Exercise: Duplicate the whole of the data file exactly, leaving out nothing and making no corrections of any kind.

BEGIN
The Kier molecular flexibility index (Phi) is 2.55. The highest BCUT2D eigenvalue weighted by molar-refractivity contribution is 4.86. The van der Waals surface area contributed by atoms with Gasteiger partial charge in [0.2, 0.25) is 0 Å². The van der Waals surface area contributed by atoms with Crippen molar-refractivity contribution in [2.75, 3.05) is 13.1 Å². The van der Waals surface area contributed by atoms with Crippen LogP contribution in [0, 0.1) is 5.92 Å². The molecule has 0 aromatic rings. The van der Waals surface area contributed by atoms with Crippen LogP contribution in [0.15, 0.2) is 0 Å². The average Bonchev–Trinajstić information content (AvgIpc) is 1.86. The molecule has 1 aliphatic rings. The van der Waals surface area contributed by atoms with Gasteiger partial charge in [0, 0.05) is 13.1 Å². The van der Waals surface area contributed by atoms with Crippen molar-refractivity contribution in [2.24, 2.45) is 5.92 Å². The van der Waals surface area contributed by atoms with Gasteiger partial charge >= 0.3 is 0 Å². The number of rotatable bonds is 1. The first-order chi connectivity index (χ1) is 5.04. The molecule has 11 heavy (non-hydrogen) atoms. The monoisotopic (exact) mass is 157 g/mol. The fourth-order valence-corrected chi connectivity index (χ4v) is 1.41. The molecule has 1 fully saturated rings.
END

The Kier molecular flexibility index (Phi) is 2.55. The highest BCUT2D eigenvalue weighted by molar-refractivity contribution is 4.86. The van der Waals surface area contributed by atoms with Gasteiger partial charge in [0.2, 0.25) is 0 Å². The van der Waals surface area contributed by atoms with Crippen molar-refractivity contribution in [2.75, 3.05) is 13.1 Å². The van der Waals surface area contributed by atoms with Crippen LogP contribution in [0, 0.1) is 5.92 Å². The molecule has 0 aromatic rings. The van der Waals surface area contributed by atoms with Crippen LogP contribution in [0.15, 0.2) is 0 Å². The average Bonchev–Trinajstić information content (AvgIpc) is 1.86. The molecule has 1 aliphatic rings. The van der Waals surface area contributed by atoms with Gasteiger partial charge in [0, 0.05) is 13.1 Å². The van der Waals surface area contributed by atoms with Crippen molar-refractivity contribution in [2.24, 2.45) is 5.92 Å². The van der Waals surface area contributed by atoms with Gasteiger partial charge >= 0.3 is 0 Å². The number of rotatable bonds is 1. The first-order chi connectivity index (χ1) is 5.04. The molecule has 11 heavy (non-hydrogen) atoms. The monoisotopic (exact) mass is 157 g/mol. The fourth-order valence-corrected chi connectivity index (χ4v) is 1.41. The molecule has 1 fully saturated rings.